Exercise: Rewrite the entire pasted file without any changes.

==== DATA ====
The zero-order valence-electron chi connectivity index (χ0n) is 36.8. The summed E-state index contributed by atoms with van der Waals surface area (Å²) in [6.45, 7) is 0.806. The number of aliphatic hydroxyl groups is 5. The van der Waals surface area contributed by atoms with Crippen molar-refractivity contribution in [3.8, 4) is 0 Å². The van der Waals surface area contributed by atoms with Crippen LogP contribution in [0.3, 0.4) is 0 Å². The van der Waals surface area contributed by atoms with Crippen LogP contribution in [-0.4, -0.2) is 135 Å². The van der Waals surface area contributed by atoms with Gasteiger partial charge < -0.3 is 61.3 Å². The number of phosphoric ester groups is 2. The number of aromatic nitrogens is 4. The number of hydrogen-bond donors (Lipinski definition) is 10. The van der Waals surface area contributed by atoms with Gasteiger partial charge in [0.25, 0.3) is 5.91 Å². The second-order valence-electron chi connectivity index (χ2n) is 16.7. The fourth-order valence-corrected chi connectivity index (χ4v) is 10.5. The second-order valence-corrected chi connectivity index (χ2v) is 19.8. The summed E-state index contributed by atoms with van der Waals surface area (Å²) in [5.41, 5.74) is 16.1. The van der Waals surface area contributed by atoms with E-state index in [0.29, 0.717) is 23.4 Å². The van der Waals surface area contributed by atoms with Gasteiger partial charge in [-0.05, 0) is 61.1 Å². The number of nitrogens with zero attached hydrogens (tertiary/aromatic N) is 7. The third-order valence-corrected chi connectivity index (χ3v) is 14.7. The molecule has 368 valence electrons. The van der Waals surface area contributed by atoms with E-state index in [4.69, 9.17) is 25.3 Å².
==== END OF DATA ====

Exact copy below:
The zero-order valence-electron chi connectivity index (χ0n) is 36.8. The summed E-state index contributed by atoms with van der Waals surface area (Å²) in [6.45, 7) is 0.806. The number of aliphatic hydroxyl groups is 5. The van der Waals surface area contributed by atoms with Crippen molar-refractivity contribution in [3.8, 4) is 0 Å². The van der Waals surface area contributed by atoms with Crippen LogP contribution in [0.3, 0.4) is 0 Å². The van der Waals surface area contributed by atoms with Crippen LogP contribution in [-0.4, -0.2) is 135 Å². The van der Waals surface area contributed by atoms with Gasteiger partial charge < -0.3 is 61.3 Å². The number of phosphoric ester groups is 2. The number of aromatic nitrogens is 4. The number of hydrogen-bond donors (Lipinski definition) is 10. The van der Waals surface area contributed by atoms with Gasteiger partial charge in [0.25, 0.3) is 5.91 Å². The second-order valence-electron chi connectivity index (χ2n) is 16.7. The fourth-order valence-corrected chi connectivity index (χ4v) is 10.5. The second-order valence-corrected chi connectivity index (χ2v) is 19.8. The summed E-state index contributed by atoms with van der Waals surface area (Å²) in [5.41, 5.74) is 16.1. The van der Waals surface area contributed by atoms with E-state index in [0.29, 0.717) is 23.4 Å². The van der Waals surface area contributed by atoms with Gasteiger partial charge in [-0.05, 0) is 61.1 Å². The number of nitrogens with zero attached hydrogens (tertiary/aromatic N) is 7. The third-order valence-corrected chi connectivity index (χ3v) is 14.7. The molecule has 368 valence electrons. The van der Waals surface area contributed by atoms with E-state index in [4.69, 9.17) is 25.3 Å².